Tennis is back and the opening week of the 2021 ATP Tour kicks off in Delray Beach and Antalya – the only two tour level events scheduled for the opening weeks of the new season.
Delray Beach usually plays in February, but it’s been moved forward a month or so for 2021, while Antalya lost its slot on the tour a year ago when its short lived grass court event was cancelled, and it now returns as an outdoor hard event on a one-year licence.
Delray Beach is usually played on a slow-medium, high bouncing Plexipave outdoor hard court, with Penn balls, and big hitters have often gone well here, but so too have nimbler players.
Radu Albot, Dan Evans and Yoshihito Nishioka have all been finalists here in the last couple of years, while Reilly Opelka, Sam Querrey, Jack Sock and Milos Raonic have also made the title match in recent times, so there’s something in it for differing play styles.
Opelka won it last year as a 12-1 chance, but in the last five years there’ve been winners or finalists here at prices such as 110-1, 66-1, 50-1 (three times) and 40-1, so it’s been a happy hunting ground for each-way value seekers lately.
This time it’s been hit by a fair few withdrawals (Andy Murray, Milos Raonic and Kei Nishikori notable ones) due in some part to players not wanting to risk potentially missing out on Melbourne if they were to catch coronavirus while in the USA.
And consequently it’s an unusual-looking draw for a US hard court event, with a whole host of out and out clay courters in it that can surely be overlooked.
Indeed, our top seed this week in Delray Beach in Cristian Garin, who, while reasonably capable away from clay doesn’t seem likely to win in these conditions (he’s yet to better the quarter finals at main level on hard).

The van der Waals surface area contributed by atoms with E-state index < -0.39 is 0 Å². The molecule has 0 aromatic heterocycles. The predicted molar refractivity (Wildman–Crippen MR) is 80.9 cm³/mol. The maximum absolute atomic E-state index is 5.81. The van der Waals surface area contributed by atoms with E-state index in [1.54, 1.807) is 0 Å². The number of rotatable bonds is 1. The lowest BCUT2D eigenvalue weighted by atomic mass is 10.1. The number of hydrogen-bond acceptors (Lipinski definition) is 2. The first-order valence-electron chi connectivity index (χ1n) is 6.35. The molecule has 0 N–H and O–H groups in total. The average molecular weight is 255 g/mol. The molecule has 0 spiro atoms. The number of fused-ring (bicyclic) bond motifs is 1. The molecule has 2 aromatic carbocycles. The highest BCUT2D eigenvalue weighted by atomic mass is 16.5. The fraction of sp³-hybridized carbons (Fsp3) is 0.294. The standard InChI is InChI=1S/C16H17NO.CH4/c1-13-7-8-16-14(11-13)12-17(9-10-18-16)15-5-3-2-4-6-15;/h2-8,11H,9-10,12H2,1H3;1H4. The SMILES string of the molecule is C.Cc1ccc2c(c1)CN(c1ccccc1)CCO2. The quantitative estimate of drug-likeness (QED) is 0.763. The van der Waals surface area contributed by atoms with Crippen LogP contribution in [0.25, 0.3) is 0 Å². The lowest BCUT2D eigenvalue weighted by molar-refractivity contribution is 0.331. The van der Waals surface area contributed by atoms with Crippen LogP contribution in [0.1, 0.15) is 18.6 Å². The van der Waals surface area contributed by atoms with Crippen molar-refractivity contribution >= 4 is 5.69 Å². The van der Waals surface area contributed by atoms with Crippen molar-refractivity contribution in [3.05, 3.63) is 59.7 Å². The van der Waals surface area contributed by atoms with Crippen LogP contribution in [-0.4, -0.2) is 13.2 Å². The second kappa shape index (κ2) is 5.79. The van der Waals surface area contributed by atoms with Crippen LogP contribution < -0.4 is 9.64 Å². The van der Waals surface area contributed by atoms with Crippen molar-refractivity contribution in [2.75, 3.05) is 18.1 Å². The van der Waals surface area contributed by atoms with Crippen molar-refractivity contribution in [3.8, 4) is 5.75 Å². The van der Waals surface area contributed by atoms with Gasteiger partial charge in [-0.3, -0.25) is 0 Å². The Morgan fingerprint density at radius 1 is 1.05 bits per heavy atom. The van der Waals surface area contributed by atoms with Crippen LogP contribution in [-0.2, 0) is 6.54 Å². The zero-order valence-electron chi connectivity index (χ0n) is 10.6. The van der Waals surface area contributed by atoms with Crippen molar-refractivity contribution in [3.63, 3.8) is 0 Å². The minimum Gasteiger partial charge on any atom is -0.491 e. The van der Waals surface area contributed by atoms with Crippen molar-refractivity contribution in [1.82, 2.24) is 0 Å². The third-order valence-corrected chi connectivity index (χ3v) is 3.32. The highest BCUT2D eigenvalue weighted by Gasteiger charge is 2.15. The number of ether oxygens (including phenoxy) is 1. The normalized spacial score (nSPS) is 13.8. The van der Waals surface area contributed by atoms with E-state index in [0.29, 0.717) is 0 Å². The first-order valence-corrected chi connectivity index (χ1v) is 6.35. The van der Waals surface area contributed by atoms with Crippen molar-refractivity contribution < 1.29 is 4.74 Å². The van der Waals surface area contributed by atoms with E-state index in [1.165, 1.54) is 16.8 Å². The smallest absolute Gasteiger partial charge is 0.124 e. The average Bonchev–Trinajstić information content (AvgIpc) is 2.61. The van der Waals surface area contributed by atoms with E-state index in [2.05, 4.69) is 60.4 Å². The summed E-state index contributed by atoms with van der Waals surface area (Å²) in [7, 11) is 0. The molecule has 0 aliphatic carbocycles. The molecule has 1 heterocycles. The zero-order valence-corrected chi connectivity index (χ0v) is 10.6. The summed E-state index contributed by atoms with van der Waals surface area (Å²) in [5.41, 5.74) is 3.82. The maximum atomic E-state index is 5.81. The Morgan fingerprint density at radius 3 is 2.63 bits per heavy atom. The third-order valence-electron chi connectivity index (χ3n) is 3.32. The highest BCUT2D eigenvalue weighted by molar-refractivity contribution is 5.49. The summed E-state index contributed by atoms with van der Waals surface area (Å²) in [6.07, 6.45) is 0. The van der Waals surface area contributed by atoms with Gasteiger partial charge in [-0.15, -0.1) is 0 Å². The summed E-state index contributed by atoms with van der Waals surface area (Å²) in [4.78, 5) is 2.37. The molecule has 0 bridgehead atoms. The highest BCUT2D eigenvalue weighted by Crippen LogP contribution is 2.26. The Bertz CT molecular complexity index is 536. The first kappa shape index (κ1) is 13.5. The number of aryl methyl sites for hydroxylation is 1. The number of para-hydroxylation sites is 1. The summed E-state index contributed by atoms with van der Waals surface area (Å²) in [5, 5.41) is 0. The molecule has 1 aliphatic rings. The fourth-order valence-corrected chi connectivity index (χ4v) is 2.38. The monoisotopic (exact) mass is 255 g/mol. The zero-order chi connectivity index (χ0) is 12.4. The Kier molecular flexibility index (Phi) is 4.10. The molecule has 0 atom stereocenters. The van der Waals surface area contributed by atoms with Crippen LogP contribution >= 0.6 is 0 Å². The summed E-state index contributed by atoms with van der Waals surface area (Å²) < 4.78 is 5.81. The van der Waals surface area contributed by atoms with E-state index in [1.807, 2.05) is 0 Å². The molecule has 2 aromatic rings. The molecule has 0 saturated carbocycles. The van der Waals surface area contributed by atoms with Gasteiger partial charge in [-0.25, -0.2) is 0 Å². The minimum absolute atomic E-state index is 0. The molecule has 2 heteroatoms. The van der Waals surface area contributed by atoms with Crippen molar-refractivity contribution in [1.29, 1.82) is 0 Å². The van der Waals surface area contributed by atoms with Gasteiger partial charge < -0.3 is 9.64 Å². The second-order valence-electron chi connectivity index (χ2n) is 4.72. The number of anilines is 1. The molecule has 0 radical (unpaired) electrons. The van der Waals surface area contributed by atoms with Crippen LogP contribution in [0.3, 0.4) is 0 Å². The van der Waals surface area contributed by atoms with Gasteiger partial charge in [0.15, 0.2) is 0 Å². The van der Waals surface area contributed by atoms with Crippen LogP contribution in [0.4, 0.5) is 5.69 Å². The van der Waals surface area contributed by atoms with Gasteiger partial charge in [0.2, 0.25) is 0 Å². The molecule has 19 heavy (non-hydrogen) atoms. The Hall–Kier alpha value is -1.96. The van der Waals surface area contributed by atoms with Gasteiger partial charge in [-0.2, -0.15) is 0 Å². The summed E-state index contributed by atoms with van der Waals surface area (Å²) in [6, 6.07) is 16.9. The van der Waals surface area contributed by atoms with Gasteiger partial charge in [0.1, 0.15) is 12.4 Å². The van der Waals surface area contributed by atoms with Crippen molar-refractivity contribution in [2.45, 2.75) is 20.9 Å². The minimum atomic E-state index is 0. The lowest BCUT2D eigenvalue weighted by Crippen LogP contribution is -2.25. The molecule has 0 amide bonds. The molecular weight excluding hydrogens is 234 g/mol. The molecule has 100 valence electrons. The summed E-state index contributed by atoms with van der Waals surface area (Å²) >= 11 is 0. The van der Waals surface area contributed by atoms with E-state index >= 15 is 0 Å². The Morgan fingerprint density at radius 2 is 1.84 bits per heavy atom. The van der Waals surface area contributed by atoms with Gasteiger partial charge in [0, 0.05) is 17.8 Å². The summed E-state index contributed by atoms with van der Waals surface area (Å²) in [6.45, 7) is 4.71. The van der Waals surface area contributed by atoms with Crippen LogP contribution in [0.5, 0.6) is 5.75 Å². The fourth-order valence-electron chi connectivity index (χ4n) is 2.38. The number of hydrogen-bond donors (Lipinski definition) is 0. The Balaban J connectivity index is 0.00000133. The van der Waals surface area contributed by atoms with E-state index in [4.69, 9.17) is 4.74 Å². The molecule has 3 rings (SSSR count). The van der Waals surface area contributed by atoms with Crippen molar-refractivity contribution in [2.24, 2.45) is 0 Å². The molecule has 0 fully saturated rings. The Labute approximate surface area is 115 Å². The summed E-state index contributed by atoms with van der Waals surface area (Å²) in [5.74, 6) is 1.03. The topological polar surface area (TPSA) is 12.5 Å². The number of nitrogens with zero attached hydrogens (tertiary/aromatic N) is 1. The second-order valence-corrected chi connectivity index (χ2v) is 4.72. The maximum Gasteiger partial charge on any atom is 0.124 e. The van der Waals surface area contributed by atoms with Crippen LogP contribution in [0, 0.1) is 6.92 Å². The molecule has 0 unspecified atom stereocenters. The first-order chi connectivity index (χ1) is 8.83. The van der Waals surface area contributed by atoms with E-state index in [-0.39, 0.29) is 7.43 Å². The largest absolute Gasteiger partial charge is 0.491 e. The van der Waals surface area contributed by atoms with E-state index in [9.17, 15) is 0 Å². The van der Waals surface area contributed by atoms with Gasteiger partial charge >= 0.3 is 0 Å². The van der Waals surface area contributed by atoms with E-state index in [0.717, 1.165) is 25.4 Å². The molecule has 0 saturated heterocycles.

Hubert Hurkacz is the obvious choice in the top half, but his form tailed off badly in 2020, as the Pole failed to win three straight matches at any main level tournament after January.
That said, he started 2020 very well, but on all recent form Hurkacz is much too short for my liking this week and the winner of the round one clash between Sam Querrey and Mackenzie McDonald could well go deep this week.
I’ve taken some 40-1 about Querrey, as that looked too big on home soil and at a tournament that Querrey won back in 2016.
He says he’s been working hard in the gym the last six or seven weeks doing a normal preparation and I doubt a paltry suspended fine from the ATP for his Russian disappearing act will bother him at all.
McDonald made the semis here in 2019 and was a set away from the final before running out of gas totally, so he’s more than capable of contending if he’s over the many injury issues that have bothered him lately.
Ivo Karlovic is interesting at 50-1, but he hasn’t won a single match here since he won it in 2015, losing his last four in a row and at almost 42-years-old he’s surely a hopeful pick at best – he’s not even favourite to beat Pablo Andujar in round one.
Noah Rubin doesn’t look up to it at this level, while Ryan Harrison last played a match last February and who knows what his level is these days.
In the bottom half, former champ Frances Tiafoe showed some improvement towards the latter half of last season, but around 8-1 is too short for me about the hit and miss American.
Adrian Mannarino is another who played well at the end of 2020, but his record in finals is so bad that I wouldn’t want to back him at around 12-1, and he’s a player that I usually feel needs matches under his belt to play at his best.
So, perhaps Cam Norrie in that third quarter of the draw may offer some value at around 33-1, with the Brit one that has shown form early on in the season in the past – notably when we backed him at a similar price to this to win Auckland in 2019.
It’s not fast here in Delray Beach and the slow-medium, high-bouncing surface here may suit Norrie, who’s an enigma at the best of times, but I don’t mind adding him to my shortlist at this sort of price.
He had a bit of competitive action in December’s Battle of the Brits event and he has chances this week if he finds his best form.
The fourth and final quarter sees John Isner paired with Sebastian Korda, Soonwoo Kwon and Tommy Paul and I think the value here may lie with Kwon, who barely played after the resumption of the tour in autumn last year.